Tag Archives: Eddie Redmayne

Early Man

A tribe of bunny-hunting cavemen has a sudden clash with bronze-age humans a little further up the evolutionary ladder. This strikes me as very fertile ground for interesting and tragic stories despite the language difficulty, but Aardman Animations took it another way. The bronze boobs are all set to enslave the cavemen and steal their land when Dug, a plucky, dreamy caveman, proposes a deal: neanderthals vs homo sapiens in a football match for their lives.

Yeah, I mean obviously it makes no sense. But that’s it, that’s all you get in terms of story. This may be the early bronze age, but plot is in as short supply as dinosaurs in this film, who have just been demolished by a comet that seems to have spared the people, an opening sequence suggests. I love stop motion animation as a rule, and Aardman has had a string of successes, which have fooled me into thinking I might like Early Man. I didMV5BMWQ3MTVjZGItNGFhNC00NzllLWFmMjEtNjk0NjgyMWZhNTRjXkEyXkFqcGdeQXVyNTc5OTMwOTQ@._V1_ not. There is little room for imagination, and too little of the gentle humour I’ve come to expect. I suppose a lot is lost on myself, a North American dwelling in a country where soccer is the #1 sport played by children under the age of 8, and the #0 sport for all other humans and dogs. So you can imagine that a historically inaccurate (I’m guessing) origin story featuring a sport that already bores me out of my gourd is not exactly championing its cause. And I’ve actually got plenty of soccer in my life – played by a couple of 4 year olds. Their version of soccer is agonizingly slow, uncomplicated by rules, embellished with dandelion picking and popsicle breaks. And it’s still boring as shit. Thank goodness the players themselves are endearing as hell, in t-shirts down to their knees and wearing shin pads that just shout optimism, as if any of them are actually going to get near the ball, which spends most of its time looking forlorn.

And yet watching children’s soccer is still more entertaining than watching Early Man. Plus it tends to be mostly pun-free, which is something I only wish I could say about today’s movie, which was replete with the fuckers. Featuring voice talent such as Eddie Redmayne, Timothy Spall, and Tom Hiddleston, you’d think they would have spent at least as much time on character building as the average United player spends crying on the pitch, faking an injury. Early Man is another kind of painful, a kind that made me miss Volvo-driving soccer moms and orange slices. And you can guess how many times I’ve said that in my life.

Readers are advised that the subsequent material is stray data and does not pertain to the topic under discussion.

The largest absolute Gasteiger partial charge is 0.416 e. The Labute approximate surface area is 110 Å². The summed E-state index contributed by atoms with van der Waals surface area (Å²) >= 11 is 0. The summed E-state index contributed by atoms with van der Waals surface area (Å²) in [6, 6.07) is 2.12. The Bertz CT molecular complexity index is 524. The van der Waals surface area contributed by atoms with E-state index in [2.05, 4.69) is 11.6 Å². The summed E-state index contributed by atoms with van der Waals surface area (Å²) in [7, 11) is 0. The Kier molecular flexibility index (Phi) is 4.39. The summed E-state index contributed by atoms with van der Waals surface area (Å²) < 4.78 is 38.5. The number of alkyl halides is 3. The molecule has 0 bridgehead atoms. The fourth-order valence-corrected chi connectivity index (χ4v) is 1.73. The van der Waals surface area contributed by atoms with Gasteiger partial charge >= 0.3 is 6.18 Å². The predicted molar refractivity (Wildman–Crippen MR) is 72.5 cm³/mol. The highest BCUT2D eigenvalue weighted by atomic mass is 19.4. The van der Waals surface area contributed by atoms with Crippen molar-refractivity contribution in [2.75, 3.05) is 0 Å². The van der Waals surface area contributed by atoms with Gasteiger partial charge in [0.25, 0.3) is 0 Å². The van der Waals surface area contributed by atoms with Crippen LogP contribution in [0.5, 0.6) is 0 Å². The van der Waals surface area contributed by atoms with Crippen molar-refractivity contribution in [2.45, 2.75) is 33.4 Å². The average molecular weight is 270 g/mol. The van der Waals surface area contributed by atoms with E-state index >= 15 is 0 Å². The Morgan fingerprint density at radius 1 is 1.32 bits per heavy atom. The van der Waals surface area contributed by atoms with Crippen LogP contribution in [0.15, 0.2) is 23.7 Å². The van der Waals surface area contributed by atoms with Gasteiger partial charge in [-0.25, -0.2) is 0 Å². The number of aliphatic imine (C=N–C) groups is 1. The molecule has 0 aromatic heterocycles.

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Fantastic Beasts and Where To Find Them

Confession time: I’ve never seen a Harry Potter movie, or read a book. Damn you Oscars for throwing this movie a nomination and forcing me to see it. And even though intellectually, I’ve known at various times that this was part of the HP universe, I’ve often confused it with with Doctor Strange, and with so many parallels between the two, it could fit just as easily in Marvel’s.

That dirty secret out of the way, spoiler alert: they’re in Eddie Redmayne’s suitcase. He plays writer and wizard-biologist of sorts, who finds himself in New York City with a suitcase full of trouble. NYC in the 1920s has a more closeted approach to wizardry than fantastic-beasts-redmayne-waterston.jpgwe’re used to, and the Magical Congress of the United States of America (MACUSA) is riding the barrier between magical and non-magical as well as they can. Scamander, however, believes that the beasts in his case are harmless and deserve a chance to be safe and free. This attitude puts him at odds with the MACUSA in general, and Graves (Colin Farrell) in particular. Luckily, a young woman a little lower on the chain, Tina (Katherine Waterson), takes him in, and a non-maj (non-magical person, or muggle) who’s been caught up in the whole thing as well (Jacob, Dan Fogler).

The magical community is on edge because of terrorism committed by the dark wizard Grindelwald. The non-magical community is getting riled up by fundamentalist “Second Salemers”, an anti-magic group to which Mary Lou (Samantha Morton) belongs, and spreads hatred for along with her adopted children (Ezra Miller among them).

As you can see, JK Rowling is drawing an awful lot of nifty parallels between our present maxresdefaultday world and theirs. There’s a whole subplot involving the evil things that happen when someone tries to suppress who they truly are.

Eddie Redmayne was the first and only choice for Scamander, which means you get to see an Oscar winner try to seduce a rhinoceros. Whatever you’re imagining, it’s worse. The movie is stand-alone (well, there are 4 sequels planned, but that’s another story) but still works best for those familiar with the Potter world of wizarding. Scamander was already technically a part of it, having written the text book that Harry will read some 70 years later at Hogwarts (of which Scamander is himself an alum). Fantastic Beasts and Where to Find Them is a lavish buffet, a visual feast, and it must be a delight for an HP fan to see so much more of the imagined universe come to life. For me, a novice, it was just all right, a serviceable story limited by its many plot lines that failed to cast a spell on me.

 

Testament of Youth

See Alicia Vikander before she was famous, Dominic West in his authentic accent, and Emily Watson being stellar as always in increasingly diminished roles.